It was in the late 1970’s when I was in the final years of schooling that the armed wing of the ANC, ‘umkhonto we sizwe’, started mobilising and terror stacks started to occur. As a young person this was exceptionally scary. Suddenly my ‘safety net’ was being torn apart and I blamed black people, thus entrenching racism in myself. Crime started increasing and more and more terror attacks were being carried out on our doorstep. Everywhere you went you had to pass through metal detectors as bombs were being planted in shopping malls, bars and other places. So my anger, hatred and bitterness grew.

I then had to do 2 years of compulsory National Service. I did my military training in 5 SAI (South African Infantry) Battalion in Ladysmith. I started my training in July 1981. I was 19 years old and petrified. I was never an ultra fit sporty person, but now I had to endure 3 months of ‘basic training’, which was really tough, gruelling training mainly carried out by Afrikaans conservative officers in the military. More brainwashing and hatred was formed internally, as now a huge part of my life was in my eyes due to the enemy, being ‘black people’. On top of the 2 years compulsory service we also had to complete another 2 years of army camps as civilians. These camps would be 2 or 3 months long.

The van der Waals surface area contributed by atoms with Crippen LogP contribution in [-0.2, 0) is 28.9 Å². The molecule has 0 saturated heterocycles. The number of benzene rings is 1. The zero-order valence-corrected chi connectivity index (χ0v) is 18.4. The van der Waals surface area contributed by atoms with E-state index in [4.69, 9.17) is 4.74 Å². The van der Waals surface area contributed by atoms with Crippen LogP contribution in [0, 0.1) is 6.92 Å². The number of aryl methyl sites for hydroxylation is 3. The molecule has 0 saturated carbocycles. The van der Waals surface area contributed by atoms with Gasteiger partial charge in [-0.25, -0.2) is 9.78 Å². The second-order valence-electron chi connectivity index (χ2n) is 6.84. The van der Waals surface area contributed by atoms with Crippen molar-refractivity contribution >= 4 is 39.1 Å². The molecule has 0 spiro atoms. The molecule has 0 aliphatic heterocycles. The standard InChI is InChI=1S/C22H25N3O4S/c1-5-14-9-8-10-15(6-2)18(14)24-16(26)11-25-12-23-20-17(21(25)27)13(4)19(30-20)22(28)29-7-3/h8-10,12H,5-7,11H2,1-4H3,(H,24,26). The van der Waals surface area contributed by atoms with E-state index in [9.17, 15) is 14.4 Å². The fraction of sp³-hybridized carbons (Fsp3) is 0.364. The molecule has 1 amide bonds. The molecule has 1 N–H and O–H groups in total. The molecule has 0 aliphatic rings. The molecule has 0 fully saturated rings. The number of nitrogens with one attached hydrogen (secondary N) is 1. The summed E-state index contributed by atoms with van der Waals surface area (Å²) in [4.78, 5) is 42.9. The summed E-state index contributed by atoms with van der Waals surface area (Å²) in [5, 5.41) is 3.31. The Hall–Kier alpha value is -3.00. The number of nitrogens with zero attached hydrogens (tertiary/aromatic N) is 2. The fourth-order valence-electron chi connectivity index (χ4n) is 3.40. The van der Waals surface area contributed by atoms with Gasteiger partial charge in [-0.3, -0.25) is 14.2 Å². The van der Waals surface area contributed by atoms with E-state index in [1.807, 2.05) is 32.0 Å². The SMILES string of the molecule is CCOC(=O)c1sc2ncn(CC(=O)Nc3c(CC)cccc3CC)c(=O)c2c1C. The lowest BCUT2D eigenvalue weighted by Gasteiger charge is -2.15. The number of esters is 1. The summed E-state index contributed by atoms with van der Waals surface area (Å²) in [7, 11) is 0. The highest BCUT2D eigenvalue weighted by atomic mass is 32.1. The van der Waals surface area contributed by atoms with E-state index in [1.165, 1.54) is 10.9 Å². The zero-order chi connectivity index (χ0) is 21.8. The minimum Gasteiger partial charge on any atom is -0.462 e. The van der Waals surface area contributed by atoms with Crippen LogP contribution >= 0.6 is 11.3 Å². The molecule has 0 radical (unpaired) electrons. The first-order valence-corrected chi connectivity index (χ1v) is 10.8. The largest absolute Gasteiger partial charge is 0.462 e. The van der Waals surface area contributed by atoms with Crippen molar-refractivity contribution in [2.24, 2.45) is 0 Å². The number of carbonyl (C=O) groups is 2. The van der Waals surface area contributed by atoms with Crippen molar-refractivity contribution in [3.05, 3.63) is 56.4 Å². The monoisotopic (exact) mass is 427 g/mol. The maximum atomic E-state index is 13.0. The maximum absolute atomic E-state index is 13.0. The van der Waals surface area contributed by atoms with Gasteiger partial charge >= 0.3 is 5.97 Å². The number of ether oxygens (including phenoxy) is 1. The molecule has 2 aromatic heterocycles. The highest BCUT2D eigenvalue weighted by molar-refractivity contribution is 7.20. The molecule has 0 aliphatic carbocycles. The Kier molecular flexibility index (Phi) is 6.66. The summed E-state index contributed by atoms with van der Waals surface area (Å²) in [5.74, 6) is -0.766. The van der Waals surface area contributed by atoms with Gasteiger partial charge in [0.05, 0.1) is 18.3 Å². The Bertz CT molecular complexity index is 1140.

During my initial 2 years I had never left Ladysmith army base, except for weekend passes. This changed when I had to do army camps. I was sent to do army camps in the Johannesburg townships. My first one was in Alexandra, in Johannesburg. This is where I started to develop my own view on how unjust the apartheid system had been on black people. I was exposed to seeing black peoples living conditions on a daily basis as we patrolled through the township. I will never forget that smell of coal and the cloud of pollution that covered the township every morning we drove in at 6am in the army ‘buffels’, which was a mine-protected infantry mobility vehicle. I will never forget seeing a black man being torched alive by the common ‘Neck-lacing’ method used on informants or any person that was sentenced by the controversial street courts that often meted out punishment unfairly on residents.